Page 69: of Marine News Magazine (November 2016)
As fascinating and useful as the concept may be, there are still clients who are worried that ‘big brother’ is watching and ready to void an equip- ment warranty. The ? rst step is to de? ne from the outset what data is going to be accessed and why it is going to be used. McFadyen says the key is to approach this in a collabora- tive way with the customer and work with them around solutions that are tailor-made for what they’re inter- ested in doing. In return, he says, an appropriate level of trust is achieved. “Through the delivery of the reports and the advice and the result in cost savings, we’ve built up that trust that allows them to expand from a pilot scenario to more of a ? eet agreement.”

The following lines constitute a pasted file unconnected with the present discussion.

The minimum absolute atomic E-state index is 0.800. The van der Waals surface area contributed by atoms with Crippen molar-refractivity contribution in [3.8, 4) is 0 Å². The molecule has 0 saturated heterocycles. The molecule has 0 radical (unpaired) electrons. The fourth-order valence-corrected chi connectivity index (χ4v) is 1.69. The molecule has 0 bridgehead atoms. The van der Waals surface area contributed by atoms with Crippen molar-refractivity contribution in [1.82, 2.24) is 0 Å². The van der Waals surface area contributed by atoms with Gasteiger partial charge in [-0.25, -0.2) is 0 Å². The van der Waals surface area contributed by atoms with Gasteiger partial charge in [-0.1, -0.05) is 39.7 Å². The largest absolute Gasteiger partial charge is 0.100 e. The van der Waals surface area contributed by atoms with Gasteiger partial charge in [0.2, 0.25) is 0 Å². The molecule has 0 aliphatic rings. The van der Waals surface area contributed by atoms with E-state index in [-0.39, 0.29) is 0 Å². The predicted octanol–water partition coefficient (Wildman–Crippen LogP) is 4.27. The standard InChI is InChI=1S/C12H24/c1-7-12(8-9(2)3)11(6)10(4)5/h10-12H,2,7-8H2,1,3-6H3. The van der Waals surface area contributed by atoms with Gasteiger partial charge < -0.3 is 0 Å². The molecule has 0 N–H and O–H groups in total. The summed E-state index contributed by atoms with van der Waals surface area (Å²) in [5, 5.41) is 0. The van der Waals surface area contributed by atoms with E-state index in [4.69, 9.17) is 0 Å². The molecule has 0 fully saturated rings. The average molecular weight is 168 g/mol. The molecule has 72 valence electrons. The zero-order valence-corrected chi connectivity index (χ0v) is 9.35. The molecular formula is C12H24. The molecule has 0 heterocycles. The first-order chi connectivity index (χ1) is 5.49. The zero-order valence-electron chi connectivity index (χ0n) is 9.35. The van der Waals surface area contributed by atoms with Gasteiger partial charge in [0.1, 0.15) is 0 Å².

S W ?O HAT
In a world where big data means many things to different stakehold- ers, Rolls-Royce wants the data that is mined to be packaged and then delivered to the client in a meaning- ful and useful format. After all, some- one sitting in a room with a bank of video monitors and computers can be bombarded with 100,000 bits of information every minute. It can be overwhelming. In the port security world, they call it the ‘so what [?]’ fac- tor. “Early in the days of equipment health management and monitoring around engines, the data input over- whelmed both the transmission capa- bility and the analysis capability. So we’ve worked to develop algorithms that sort through the data on board, and then deliver only the key things to transmit,” explains McFadyen, continuing, “That allows us to be able to comprehend them in real time and to pass along the advice in a way that is actionable for the customer.
All that data is still collected and is available to go back in after the fact to look for things that can be improved, www.marinelink.com MN 69
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